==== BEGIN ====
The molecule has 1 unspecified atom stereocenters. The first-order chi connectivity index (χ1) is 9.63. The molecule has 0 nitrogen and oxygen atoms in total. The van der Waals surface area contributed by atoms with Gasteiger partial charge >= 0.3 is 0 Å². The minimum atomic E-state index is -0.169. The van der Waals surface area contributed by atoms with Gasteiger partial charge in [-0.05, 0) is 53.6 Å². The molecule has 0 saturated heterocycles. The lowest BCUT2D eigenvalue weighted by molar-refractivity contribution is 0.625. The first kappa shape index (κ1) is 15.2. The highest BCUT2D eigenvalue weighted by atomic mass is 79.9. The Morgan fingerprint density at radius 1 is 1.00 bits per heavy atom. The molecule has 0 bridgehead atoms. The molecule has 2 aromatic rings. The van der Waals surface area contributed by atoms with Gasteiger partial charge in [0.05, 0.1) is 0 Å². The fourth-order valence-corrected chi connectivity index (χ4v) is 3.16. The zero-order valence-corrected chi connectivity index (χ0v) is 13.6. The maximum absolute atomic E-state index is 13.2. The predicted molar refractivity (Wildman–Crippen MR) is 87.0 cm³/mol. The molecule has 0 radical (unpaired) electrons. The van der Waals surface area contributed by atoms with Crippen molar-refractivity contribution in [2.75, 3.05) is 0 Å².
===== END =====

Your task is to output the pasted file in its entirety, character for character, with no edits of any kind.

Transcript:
The molecule has 1 unspecified atom stereocenters. The first-order chi connectivity index (χ1) is 9.63. The molecule has 0 nitrogen and oxygen atoms in total. The van der Waals surface area contributed by atoms with Gasteiger partial charge >= 0.3 is 0 Å². The minimum atomic E-state index is -0.169. The van der Waals surface area contributed by atoms with Gasteiger partial charge in [-0.05, 0) is 53.6 Å². The molecule has 0 saturated heterocycles. The lowest BCUT2D eigenvalue weighted by molar-refractivity contribution is 0.625. The first kappa shape index (κ1) is 15.2. The highest BCUT2D eigenvalue weighted by atomic mass is 79.9. The Morgan fingerprint density at radius 1 is 1.00 bits per heavy atom. The molecule has 0 bridgehead atoms. The molecule has 2 aromatic rings. The van der Waals surface area contributed by atoms with Gasteiger partial charge in [0.05, 0.1) is 0 Å². The fourth-order valence-corrected chi connectivity index (χ4v) is 3.16. The zero-order valence-corrected chi connectivity index (χ0v) is 13.6. The maximum absolute atomic E-state index is 13.2. The predicted molar refractivity (Wildman–Crippen MR) is 87.0 cm³/mol. The molecule has 0 radical (unpaired) electrons. The van der Waals surface area contributed by atoms with Crippen molar-refractivity contribution in [2.75, 3.05) is 0 Å².